Ulmus americana 'Valley Forge'

From Wikipedia, the free encyclopedia
Jump to: navigation, search
Ulmus americana
Valley Forge USNA 1.jpg
'Valley Forge', Delaware, Ohio. Photo: USDA National Arboretum, Washington, DC.
Cultivar 'Valley Forge'
Origin Agricultural Research Service, Maryland, USA

The American Elm Ulmus americana cultivar 'Valley Forge' was raised by the Agricultural Research Service in Maryland. The tree was released to wholesale nurseries without patent restrictions by the U. S. National Arboretum in 1995 after proving to have a resistance to Dutch elm disease.

Description[edit]

The branching is typically upright and arching, creating a broad vase-shaped structure complemented by a dense canopy of leaves. However, Michael A. Dirr, Professor of Horticulture at the University of Georgia criticized the tree's form as 'floppy' [3]. The bark features greyish, flat-topped ridges, separated by roughly diamond-shaped fissures. The dark green leaves are large, < 17 cm (avg. 12 cm) long by < 10 cm (avg. 7.4 cm) broad, typical of the species, turning golden yellow in autumn. In an assessment at U C Davis as part of the National Elm Trial, the tree initially grew comparatively slowly, increasing in height by 0.85 m per annum, although stem development at 2.6 cm d.b.h. was near average.[1]

Pests and diseases[edit]

'Valley Forge' has proven the most resistant of all the American Elm cultivars (although it is not immune) to Dutch elm disease. While also very resistant to the elm leaf beetle, Xanthogaleruca luteola [4] [1] like all other American Elms it is susceptible to Elm Yellows.[2] In California 'Valley Forge' has also been found to be susceptible to leaf curling aphids (Eriosoma sp.) which produce honeydew [1]

The cultivar is only moderately preferred for feeding by the Japanese Beetle Popillia japonica,[3] but the species as a whole is the most susceptible of all the elms to verticillium wilt.[4]

In England, the leaves of 'Valley Forge,' along with those of other American Elm cultivars, remained completely free from Black Spot.

Cultivation[edit]

All examples included in 10-year trials at Atherton, California, to evaluate replacements for Californian elms lost to disease were withdrawn after a combination of rapid growth and poor structure condemned the trees as "likely to require more maintenance than most municipalities would find acceptable".[5] However, these verdicts may reflect in large measure the fact that they were grown in warm climates but with minimal weed competition. Trees raised in the nursery of the University of Minnesota also proved very difficult to manage, but "settled down" as they matured, adopting a more manageable form and habit.[6] 'Valley Forge' seems to develop far fewer structural problems in temperate climates further north, where the rate of growth in any given season is much more moderate. Moreover, where grown in the countryside, competing vegetation tends to keep excessively vigorous growth in check [5].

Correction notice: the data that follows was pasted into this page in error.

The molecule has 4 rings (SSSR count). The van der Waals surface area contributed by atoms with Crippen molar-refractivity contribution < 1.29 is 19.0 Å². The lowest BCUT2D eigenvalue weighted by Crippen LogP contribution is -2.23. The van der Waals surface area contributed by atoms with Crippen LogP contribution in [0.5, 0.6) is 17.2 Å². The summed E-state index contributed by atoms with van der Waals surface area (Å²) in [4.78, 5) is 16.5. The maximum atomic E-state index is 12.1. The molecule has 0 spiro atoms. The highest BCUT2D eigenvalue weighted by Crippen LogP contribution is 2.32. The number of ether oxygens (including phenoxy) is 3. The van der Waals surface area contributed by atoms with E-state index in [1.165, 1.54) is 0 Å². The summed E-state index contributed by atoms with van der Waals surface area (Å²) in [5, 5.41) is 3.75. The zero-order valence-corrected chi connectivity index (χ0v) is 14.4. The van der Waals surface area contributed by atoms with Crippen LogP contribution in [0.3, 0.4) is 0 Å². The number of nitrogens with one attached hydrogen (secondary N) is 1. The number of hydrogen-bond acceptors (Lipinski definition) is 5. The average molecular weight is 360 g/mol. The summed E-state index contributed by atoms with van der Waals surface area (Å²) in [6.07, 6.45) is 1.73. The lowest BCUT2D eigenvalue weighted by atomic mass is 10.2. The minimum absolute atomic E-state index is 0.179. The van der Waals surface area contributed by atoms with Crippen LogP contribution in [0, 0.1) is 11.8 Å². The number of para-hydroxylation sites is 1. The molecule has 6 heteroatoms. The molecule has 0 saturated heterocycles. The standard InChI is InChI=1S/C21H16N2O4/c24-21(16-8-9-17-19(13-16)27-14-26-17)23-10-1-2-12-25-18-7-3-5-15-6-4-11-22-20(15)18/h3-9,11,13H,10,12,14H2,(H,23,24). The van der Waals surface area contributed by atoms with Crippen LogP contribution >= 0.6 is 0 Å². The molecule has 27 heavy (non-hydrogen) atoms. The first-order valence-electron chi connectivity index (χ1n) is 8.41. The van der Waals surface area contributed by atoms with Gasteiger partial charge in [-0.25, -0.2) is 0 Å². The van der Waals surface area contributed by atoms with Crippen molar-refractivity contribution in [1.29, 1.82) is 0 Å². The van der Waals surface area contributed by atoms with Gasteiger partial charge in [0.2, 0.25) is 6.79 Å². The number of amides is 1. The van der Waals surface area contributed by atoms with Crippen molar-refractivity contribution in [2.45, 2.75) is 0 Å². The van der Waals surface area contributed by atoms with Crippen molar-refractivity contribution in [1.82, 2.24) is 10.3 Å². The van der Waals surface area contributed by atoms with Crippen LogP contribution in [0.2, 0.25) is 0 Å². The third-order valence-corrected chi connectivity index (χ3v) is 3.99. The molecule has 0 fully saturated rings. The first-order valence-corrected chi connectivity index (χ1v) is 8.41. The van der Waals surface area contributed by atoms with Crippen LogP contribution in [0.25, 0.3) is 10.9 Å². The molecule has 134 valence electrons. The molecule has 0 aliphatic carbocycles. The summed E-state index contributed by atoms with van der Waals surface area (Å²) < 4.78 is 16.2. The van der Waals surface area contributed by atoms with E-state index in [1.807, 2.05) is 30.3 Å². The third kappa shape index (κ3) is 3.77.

Interim results from the aforementioned trial at U C Davis confirm the tree's high pruning requirement.[1]

'Valley Forge' was introduced to the UK in 2010;[7] it is not known to have been introduced to Australasia.

Etymology[edit]

'Valley Forge' was named for the site near Philadelphia where Washington's forces endured the winter of 1777 during the War of Independence.

Accessions[edit]

North America

Europe[edit]

References[edit]

  1. ^ a b c d McPherson, G. et al. (2008). National elm trial: Initial report from Northern California. Western Arborist, Fall 2009, pp 32-36.
  2. ^ Townsend, A. M., Bentz, S. E., and Douglass L. W. (2005). Evaluation of 19 American Elm Clones for Tolerance to Dutch Elm Disease. Journal of Environmental Horticulture, March 2005, Horticultural Research Institute, Washington, D.C.
  3. ^ Brady, C., Condra, J., & Potter, D. (2008) Resistance of Landscape-suitable Elm (Ulmus spp.) Cultivars to Japanese Beetle, Leaf Miners, and Gall Makers. 2008 Research Report, Nursery & Landscape Program, pp 15, 16. University of Kentucky.
  4. ^ Pegg, G. F. & Brady, B. L. (2002). Verticillium Wilts. CABI Publishing. ISBN 0-85199-529-2
  5. ^ Costello, L. R. (2004). A 10-year evaluation of the performance of four elm cultivars in California, U. S. Journal of Arboriculture, March 2004. [1]
  6. ^ Giblin, C. P. & Gillman, J. H. (2006). Elms for the Twin Cities: A Guide for Selection and Maintenance. University of Minnesota.
  7. ^ Brookes, A. H. (2012). Disease-resistant elm cultivars, Butterfly Conservation trials report, 2nd revision, 2012. Butterfly Conservation, Hants & IoW Branch, England. [2]

External links[edit]